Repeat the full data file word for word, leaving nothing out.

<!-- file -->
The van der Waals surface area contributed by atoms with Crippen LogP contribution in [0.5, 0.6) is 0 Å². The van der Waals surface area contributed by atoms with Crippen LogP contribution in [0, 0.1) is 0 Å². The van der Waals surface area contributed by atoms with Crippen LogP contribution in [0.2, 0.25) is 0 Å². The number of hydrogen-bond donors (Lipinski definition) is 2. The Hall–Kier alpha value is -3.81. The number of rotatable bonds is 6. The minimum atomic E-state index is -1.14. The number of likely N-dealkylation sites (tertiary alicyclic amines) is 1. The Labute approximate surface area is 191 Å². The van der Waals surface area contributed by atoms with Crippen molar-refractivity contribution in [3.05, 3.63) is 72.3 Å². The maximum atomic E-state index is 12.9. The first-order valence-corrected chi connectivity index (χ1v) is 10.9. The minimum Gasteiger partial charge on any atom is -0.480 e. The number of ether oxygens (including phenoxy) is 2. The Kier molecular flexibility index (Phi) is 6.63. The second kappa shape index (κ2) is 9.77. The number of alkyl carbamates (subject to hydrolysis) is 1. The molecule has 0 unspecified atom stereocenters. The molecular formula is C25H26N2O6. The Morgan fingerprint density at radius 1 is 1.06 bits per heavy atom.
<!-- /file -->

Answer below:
The van der Waals surface area contributed by atoms with Crippen LogP contribution in [0.5, 0.6) is 0 Å². The van der Waals surface area contributed by atoms with Crippen LogP contribution in [0, 0.1) is 0 Å². The van der Waals surface area contributed by atoms with Crippen LogP contribution in [0.2, 0.25) is 0 Å². The number of hydrogen-bond donors (Lipinski definition) is 2. The Hall–Kier alpha value is -3.81. The number of rotatable bonds is 6. The minimum atomic E-state index is -1.14. The number of likely N-dealkylation sites (tertiary alicyclic amines) is 1. The Labute approximate surface area is 191 Å². The van der Waals surface area contributed by atoms with Crippen molar-refractivity contribution in [3.05, 3.63) is 72.3 Å². The maximum atomic E-state index is 12.9. The first-order valence-corrected chi connectivity index (χ1v) is 10.9. The minimum Gasteiger partial charge on any atom is -0.480 e. The number of ether oxygens (including phenoxy) is 2. The Kier molecular flexibility index (Phi) is 6.63. The second kappa shape index (κ2) is 9.77. The number of alkyl carbamates (subject to hydrolysis) is 1. The molecule has 0 unspecified atom stereocenters. The molecular formula is C25H26N2O6. The Morgan fingerprint density at radius 1 is 1.06 bits per heavy atom.